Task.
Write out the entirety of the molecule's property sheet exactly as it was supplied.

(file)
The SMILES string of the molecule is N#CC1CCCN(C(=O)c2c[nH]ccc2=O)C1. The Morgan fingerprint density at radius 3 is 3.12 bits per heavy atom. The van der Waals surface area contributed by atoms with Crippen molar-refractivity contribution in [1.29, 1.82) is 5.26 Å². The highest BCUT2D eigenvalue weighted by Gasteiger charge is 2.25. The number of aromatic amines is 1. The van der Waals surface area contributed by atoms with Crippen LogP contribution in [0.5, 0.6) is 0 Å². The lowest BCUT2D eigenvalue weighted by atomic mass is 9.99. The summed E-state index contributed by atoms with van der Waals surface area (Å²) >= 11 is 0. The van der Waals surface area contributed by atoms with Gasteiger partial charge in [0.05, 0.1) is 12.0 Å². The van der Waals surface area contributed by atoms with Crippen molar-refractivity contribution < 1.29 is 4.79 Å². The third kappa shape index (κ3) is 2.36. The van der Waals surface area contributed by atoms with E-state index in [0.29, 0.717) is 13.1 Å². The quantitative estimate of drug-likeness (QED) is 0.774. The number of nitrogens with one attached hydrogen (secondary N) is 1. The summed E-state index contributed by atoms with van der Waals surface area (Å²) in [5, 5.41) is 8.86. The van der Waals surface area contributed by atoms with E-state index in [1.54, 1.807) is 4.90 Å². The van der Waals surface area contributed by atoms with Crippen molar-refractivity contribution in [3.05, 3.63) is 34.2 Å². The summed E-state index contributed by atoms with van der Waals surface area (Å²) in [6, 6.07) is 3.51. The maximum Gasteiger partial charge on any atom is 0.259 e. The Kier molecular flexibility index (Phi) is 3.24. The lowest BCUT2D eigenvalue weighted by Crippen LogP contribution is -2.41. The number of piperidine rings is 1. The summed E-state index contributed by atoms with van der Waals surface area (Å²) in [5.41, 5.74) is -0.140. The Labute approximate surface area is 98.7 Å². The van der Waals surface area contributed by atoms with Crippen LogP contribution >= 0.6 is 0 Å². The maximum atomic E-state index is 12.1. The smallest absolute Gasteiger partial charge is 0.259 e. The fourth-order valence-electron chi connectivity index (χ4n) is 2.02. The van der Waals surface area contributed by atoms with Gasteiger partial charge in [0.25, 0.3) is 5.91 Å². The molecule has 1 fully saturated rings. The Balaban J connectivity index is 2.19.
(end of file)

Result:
The SMILES string of the molecule is N#CC1CCCN(C(=O)c2c[nH]ccc2=O)C1. The Morgan fingerprint density at radius 3 is 3.12 bits per heavy atom. The van der Waals surface area contributed by atoms with Crippen molar-refractivity contribution in [1.29, 1.82) is 5.26 Å². The highest BCUT2D eigenvalue weighted by Gasteiger charge is 2.25. The number of aromatic amines is 1. The van der Waals surface area contributed by atoms with Crippen LogP contribution in [0.5, 0.6) is 0 Å². The lowest BCUT2D eigenvalue weighted by atomic mass is 9.99. The summed E-state index contributed by atoms with van der Waals surface area (Å²) >= 11 is 0. The van der Waals surface area contributed by atoms with Gasteiger partial charge in [0.05, 0.1) is 12.0 Å². The van der Waals surface area contributed by atoms with Crippen molar-refractivity contribution < 1.29 is 4.79 Å². The third kappa shape index (κ3) is 2.36. The van der Waals surface area contributed by atoms with E-state index in [0.29, 0.717) is 13.1 Å². The quantitative estimate of drug-likeness (QED) is 0.774. The number of nitrogens with one attached hydrogen (secondary N) is 1. The summed E-state index contributed by atoms with van der Waals surface area (Å²) in [5, 5.41) is 8.86. The van der Waals surface area contributed by atoms with E-state index in [1.54, 1.807) is 4.90 Å². The van der Waals surface area contributed by atoms with Crippen molar-refractivity contribution in [3.05, 3.63) is 34.2 Å². The summed E-state index contributed by atoms with van der Waals surface area (Å²) in [6, 6.07) is 3.51. The maximum Gasteiger partial charge on any atom is 0.259 e. The Kier molecular flexibility index (Phi) is 3.24. The lowest BCUT2D eigenvalue weighted by Crippen LogP contribution is -2.41. The number of piperidine rings is 1. The summed E-state index contributed by atoms with van der Waals surface area (Å²) in [5.41, 5.74) is -0.140. The Labute approximate surface area is 98.7 Å². The van der Waals surface area contributed by atoms with Crippen LogP contribution >= 0.6 is 0 Å². The maximum atomic E-state index is 12.1. The smallest absolute Gasteiger partial charge is 0.259 e. The fourth-order valence-electron chi connectivity index (χ4n) is 2.02. The van der Waals surface area contributed by atoms with Gasteiger partial charge in [0.25, 0.3) is 5.91 Å². The molecule has 1 fully saturated rings. The Balaban J connectivity index is 2.19.